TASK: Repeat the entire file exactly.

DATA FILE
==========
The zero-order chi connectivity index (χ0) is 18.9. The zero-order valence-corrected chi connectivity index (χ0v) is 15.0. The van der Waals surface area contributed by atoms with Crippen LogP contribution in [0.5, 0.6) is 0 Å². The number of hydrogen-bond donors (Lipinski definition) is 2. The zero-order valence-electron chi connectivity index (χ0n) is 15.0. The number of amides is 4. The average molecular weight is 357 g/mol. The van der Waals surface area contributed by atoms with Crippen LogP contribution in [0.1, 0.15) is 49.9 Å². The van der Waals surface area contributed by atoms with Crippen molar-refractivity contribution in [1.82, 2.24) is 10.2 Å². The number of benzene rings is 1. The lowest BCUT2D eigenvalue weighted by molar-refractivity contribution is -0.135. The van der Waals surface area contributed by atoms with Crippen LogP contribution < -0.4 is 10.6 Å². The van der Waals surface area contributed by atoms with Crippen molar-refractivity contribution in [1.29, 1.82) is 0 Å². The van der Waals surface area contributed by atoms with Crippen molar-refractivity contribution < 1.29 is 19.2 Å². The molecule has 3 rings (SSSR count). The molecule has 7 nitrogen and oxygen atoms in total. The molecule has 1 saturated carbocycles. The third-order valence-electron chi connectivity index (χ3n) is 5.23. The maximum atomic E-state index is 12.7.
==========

The zero-order chi connectivity index (χ0) is 18.9. The zero-order valence-corrected chi connectivity index (χ0v) is 15.0. The van der Waals surface area contributed by atoms with Crippen LogP contribution in [0.5, 0.6) is 0 Å². The number of hydrogen-bond donors (Lipinski definition) is 2. The zero-order valence-electron chi connectivity index (χ0n) is 15.0. The number of amides is 4. The average molecular weight is 357 g/mol. The van der Waals surface area contributed by atoms with Crippen LogP contribution in [0.1, 0.15) is 49.9 Å². The van der Waals surface area contributed by atoms with Crippen molar-refractivity contribution in [1.82, 2.24) is 10.2 Å². The number of benzene rings is 1. The lowest BCUT2D eigenvalue weighted by molar-refractivity contribution is -0.135. The van der Waals surface area contributed by atoms with Crippen LogP contribution < -0.4 is 10.6 Å². The van der Waals surface area contributed by atoms with Crippen molar-refractivity contribution in [1.29, 1.82) is 0 Å². The van der Waals surface area contributed by atoms with Crippen molar-refractivity contribution < 1.29 is 19.2 Å². The molecule has 3 rings (SSSR count). The molecule has 7 nitrogen and oxygen atoms in total. The molecule has 1 saturated carbocycles. The third-order valence-electron chi connectivity index (χ3n) is 5.23. The maximum atomic E-state index is 12.7.